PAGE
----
July 30, 2015

Huge jump in stadium Wi-Fi deployments, according to our latest State of the Stadium Technology Survey

2015_SoS_thumbA clear trend toward greater Wi-Fi and DAS deployments is the main point our “State of the Stadium” research tells us this year, especially with Wi-Fi, where now more than half of the venues surveyed said they have fan-facing Wi-Fi services to all seating areas.

To be precise, a full 65 percent of our respondents said they now have full-seating Wi-Fi services in their venues – a huge increase from the 35 percent number we saw in last year’s survey. Full-stadium DAS deployments increased as well, with 80 percent of respondents claiming stadium-wide DAS deployments this year, up from 71 percent in the 2014 survey.

Input for the survey came from more than 100 respondents representing arenas that host the top U.S. professional league teams, including the NFL, Major League Baseball, the NBA, the NHL, as well as top U.S. university facilities for basketball and football, European and U.S. professional soccer teams, professional golf and car-racing venues. The data provide a clear snapshot of how teams are deploying technology to both improve the fan experience while helping increase business opportunities.

And thanks to a sponsorship from Mobilitie, the entire report can be downloaded for free from our website.

Why more Wi-Fi?

Why the sudden shift to more Wi-Fi deployments? Most likely it was the maturation of plans that had been in the works for several years, speeded up no doubt by the ever increasing demands for mobile data connectivity. Even facilities that have had Wi-Fi services for years noticed that over the past year data usage has climbed even as the number of connected users plateaued; what that tells us is that the trend of devices and apps to stay well ahead of the networks’ ability to keep up still has legs, and will likely keep climbing for the near future.

For more analysis and a breakdown for each category, download the report now to get the only independent, numbers-based research available for the stadium technology marketplace.

Digital Bridge acquires ExteNet Systems in $1B recapitalization deal

Telecom investment group Digital Bridge Holdings has acquired DAS deployer ExteNet Systems in a recapitalization deal valued at around $1 billion, a move that buys out all previous investors and makes ExteNet a part of Digital Bridge’s pool of telecom-infrastructure companies.

A good writeup of the deal can be found over at RCR Wireless but from a stadium-infrastructure standpoint there doesn’t appear to be any change in ExteNet’s existing strategy path, since CEO Ross Manire will be staying to lead the company. ExteNet, which installs neutral host DAS deployments in stadiums and also provides DAS infrastructure deployments for cities, has installed networks at ballparks like the Miami Marlins’ Marlins Park.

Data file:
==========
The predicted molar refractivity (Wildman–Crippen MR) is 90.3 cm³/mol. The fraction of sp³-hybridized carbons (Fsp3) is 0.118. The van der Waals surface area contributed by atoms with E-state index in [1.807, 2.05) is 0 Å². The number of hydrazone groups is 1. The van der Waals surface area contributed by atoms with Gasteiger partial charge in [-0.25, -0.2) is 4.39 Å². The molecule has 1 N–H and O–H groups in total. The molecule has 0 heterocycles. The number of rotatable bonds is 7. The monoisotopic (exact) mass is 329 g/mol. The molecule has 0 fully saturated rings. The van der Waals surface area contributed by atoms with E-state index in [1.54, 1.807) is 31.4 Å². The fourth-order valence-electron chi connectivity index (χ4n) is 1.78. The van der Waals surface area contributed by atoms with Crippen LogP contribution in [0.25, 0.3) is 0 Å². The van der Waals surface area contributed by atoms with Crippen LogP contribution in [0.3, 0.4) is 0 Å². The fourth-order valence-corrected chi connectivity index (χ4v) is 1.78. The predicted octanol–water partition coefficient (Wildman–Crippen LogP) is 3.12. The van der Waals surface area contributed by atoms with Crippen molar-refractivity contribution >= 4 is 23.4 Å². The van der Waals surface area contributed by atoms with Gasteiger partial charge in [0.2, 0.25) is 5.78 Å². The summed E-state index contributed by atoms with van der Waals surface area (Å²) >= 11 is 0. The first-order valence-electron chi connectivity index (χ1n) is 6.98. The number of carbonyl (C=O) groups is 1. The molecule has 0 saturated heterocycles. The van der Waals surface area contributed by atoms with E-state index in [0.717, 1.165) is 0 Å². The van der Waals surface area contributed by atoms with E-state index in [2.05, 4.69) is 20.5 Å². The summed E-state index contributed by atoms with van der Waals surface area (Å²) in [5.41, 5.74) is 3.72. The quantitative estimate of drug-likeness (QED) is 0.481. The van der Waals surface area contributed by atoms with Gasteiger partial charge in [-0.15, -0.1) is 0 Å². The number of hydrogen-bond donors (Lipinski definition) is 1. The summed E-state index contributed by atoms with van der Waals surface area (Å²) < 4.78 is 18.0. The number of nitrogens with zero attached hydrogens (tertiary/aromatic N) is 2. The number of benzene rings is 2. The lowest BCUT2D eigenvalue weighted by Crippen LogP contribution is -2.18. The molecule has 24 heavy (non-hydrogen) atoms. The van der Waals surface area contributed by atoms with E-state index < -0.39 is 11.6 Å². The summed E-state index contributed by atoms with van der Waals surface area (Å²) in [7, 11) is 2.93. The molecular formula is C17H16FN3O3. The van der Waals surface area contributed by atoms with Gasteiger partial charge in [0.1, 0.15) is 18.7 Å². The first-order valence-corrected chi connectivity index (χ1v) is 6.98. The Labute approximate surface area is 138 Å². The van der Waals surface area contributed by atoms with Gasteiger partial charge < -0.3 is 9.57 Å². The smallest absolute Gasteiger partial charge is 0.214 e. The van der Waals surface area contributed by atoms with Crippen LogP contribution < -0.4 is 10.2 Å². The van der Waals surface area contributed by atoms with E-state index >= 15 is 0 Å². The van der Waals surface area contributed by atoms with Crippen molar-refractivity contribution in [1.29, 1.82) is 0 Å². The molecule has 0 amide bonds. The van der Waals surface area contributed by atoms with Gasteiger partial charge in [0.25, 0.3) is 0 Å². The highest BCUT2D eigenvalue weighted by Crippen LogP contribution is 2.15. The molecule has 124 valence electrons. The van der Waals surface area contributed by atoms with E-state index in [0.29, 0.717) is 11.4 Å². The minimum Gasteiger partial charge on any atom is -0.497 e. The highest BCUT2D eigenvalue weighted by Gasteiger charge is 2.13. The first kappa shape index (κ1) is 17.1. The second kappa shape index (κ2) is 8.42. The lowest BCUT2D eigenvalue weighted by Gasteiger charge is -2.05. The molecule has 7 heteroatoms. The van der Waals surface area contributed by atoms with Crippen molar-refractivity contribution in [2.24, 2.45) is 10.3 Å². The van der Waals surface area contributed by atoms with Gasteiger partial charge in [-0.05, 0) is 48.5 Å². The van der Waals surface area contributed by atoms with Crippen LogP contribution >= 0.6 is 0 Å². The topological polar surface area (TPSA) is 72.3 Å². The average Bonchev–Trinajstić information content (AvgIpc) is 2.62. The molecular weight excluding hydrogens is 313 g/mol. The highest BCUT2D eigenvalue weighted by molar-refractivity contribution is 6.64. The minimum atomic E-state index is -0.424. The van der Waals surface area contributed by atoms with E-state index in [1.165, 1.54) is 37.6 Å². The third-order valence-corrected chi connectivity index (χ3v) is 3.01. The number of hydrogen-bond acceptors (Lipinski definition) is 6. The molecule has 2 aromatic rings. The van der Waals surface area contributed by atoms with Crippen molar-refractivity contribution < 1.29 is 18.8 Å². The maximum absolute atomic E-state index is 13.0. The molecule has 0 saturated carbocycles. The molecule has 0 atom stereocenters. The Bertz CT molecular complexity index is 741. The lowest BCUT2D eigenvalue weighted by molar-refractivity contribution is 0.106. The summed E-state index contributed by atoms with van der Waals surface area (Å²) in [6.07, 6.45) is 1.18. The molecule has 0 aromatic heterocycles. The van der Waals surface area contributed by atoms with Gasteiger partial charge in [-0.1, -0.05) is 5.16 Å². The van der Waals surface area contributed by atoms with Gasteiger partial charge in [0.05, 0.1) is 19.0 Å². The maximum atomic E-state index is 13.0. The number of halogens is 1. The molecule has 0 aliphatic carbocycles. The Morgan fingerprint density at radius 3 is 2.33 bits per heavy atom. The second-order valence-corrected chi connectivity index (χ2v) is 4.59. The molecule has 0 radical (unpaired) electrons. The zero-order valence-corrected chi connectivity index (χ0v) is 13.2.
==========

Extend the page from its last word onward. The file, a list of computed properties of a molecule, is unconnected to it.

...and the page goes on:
We’re hoping to speak with ExteNet folks sometime soon to try to find out how much of the $1 billion went toward buying out previous investors, and how much will remain on hand to help run the business. Stay tuned on yet another big-bucks consolidation event in the stadium tech marketplace.

Wi-Fi deal at Houston’s NRG Stadium looks like it’s going to 5 Bars… is Ruckus involved as well?

Screen Shot 2015-07-22 at 11.43.48 PMWe knew the Houston Texans were getting Wi-Fi put in at NRG Stadium this year, but until we saw this report on HoustonChronicle.com by reporter David Barron we didn’t know that integrator 5 Bars will be leading the deployment, with stadium management firm SMG chipping in for some of the projected $2.9 million cost, according to the story.

The report from Houston, which apparently got its information from a meeting of the directors of the Harris County Sports and Convention Corp., says that the deal for 5 Bars still has to be ratified in August, so we may not be at the end of this story yet. Industry sources recently interviewed by Mobile Sports Report have tabbed Ruckus Wireless as the main Wi-Fi gear supplier for the 71,500-seat NRG Stadium deployment, which makes sense since Ruckus and 5 Bars worked together for the recent Wi-Fi deployment at Angels Stadium in Anaheim. Neither Ruckus nor 5 Bars would confirm any details, however (like the cost — does $2.9 million for Wi-Fi sound low to anyone?), so the Ruckus part of the story remains a rumor until we hear more.

We’ll try to round up more details on this story after we recover from a whirlwind couple days at the recent SEAT 2015 conference in San Francisco — according to another Houston Chronicle report, Verizon has installed a new DAS at the stadium, which will be the host venue for Super Bowl LI in February of 2017.